If all systems behave well this mechanism gives a fair share of the overall bandwidth to all stations. Fairness then depends on these special nodes, which also decide upon the waiting time of a packet when it will be transmitted.

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In However, in order to access the access point, nodes may transmit during a random access phase in HiperLAN2 random channel with feedback from the access point. At this point collisions may occur on the MAC layer. For The MAC algorithm with back-off solves this problem. Collisions on the PHY layer may occur in Bluetooth only if another piconet randomly jumps to the same frequency at the same time.

This will destroy data for this time-slot. In HiperLAN2 different networks are separated in frequency, thus there should be not collisions besides the above mentioned during the random access phase. Important packets in Thus, The system breaks down at high load as then only collisions will occur and no station is able to send anything.

Therefore, HiperLAN2 and Bluetooth require some kind of connection setup. This increases access latency even if the load is light or zero.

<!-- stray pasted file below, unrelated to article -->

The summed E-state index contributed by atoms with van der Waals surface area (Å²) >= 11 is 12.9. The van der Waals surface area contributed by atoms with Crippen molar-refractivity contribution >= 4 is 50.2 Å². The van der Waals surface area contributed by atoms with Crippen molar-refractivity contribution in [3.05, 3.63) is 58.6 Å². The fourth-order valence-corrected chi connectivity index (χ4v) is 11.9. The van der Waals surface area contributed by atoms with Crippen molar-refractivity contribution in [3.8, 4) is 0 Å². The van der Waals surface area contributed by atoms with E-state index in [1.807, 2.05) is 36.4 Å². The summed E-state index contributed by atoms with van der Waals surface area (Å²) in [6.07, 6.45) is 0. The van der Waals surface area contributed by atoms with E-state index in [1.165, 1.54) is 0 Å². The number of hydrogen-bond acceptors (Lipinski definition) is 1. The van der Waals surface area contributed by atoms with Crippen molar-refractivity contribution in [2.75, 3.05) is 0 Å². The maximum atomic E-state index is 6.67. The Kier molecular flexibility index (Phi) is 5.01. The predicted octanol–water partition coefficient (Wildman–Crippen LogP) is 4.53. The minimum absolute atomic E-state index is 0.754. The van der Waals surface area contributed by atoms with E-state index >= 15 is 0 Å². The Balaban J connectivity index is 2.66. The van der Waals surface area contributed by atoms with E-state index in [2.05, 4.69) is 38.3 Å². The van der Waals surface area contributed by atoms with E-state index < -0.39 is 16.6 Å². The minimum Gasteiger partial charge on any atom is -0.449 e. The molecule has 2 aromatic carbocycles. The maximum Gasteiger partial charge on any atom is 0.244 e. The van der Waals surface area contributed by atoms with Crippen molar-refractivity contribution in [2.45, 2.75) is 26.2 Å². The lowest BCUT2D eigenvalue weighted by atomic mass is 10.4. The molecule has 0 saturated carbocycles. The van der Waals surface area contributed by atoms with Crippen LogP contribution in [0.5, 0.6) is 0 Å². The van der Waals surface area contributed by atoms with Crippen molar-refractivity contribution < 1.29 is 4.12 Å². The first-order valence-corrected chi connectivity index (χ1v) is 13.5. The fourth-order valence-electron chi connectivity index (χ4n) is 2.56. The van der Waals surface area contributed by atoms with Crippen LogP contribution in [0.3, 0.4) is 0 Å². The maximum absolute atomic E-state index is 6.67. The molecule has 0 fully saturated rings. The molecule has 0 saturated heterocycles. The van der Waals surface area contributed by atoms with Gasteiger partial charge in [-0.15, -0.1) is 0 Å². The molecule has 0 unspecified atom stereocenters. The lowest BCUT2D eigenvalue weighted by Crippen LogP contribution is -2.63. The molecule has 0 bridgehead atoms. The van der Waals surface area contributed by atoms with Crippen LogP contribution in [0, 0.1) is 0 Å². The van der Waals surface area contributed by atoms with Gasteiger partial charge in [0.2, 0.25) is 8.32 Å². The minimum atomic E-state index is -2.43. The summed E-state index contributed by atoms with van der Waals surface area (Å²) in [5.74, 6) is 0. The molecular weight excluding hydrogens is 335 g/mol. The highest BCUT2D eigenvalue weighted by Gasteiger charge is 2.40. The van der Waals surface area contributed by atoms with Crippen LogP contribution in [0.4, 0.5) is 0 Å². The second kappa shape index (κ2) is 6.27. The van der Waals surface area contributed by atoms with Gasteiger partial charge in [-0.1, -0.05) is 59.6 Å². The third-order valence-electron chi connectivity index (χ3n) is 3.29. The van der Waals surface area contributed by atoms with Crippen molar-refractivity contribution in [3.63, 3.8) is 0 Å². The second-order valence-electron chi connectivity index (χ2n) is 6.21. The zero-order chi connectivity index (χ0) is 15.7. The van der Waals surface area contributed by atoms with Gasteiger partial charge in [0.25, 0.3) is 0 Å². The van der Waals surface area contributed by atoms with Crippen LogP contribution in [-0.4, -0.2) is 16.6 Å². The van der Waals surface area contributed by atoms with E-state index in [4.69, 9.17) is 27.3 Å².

As soon as a connection exists, the quality and access latency is almost independent of the load. Both systems can be loaded to the maximum without a system breakdown. For Bluetooth this is true in a piconet, not within scatternets. Scalability is low in general 8 nodes within a piconet. Nodes changing piconets have to resynchronise to the new piconet, there is no signalling between masters for roaming nodes.

Typically, inter access point protocols are available in infrastructure networks only there could be something like a masterto-master protocol in Bluetooth. For adhoc networks the overhead would be too much. Roaming support is typically via self-learning bridges exchanging their filtering databases which MAC address is visible at which bridge.

This also requires authentication in both networks, nodes that are almost always active and synchronous clocks if the master jumps into another piconet. If the master jumps away all network traffic in the piconet stops, all slaves have to wait until the master returns. All hopping sequences must stay synchronous during that time.

Up to now not many devices are capable of forming scatternets with nodes jumping back and forth. ATM was seen as the big unifying technology handling all different types of traffic with QoS. Well, in principle this is still true, however, it turned out that this technology is much too complicated for many applications but it is still dominant in WANs. ATM offers hard QoS, end-to-end. Most applications of today can adapt to the varying quality of the Internet.

Mobile network layer 8. Main problems are the high dynamicity Internet routing protocols like the standard fixed network routing protocols in classical phone networks have never been designed for roaming nodes, not to mention mobile routers.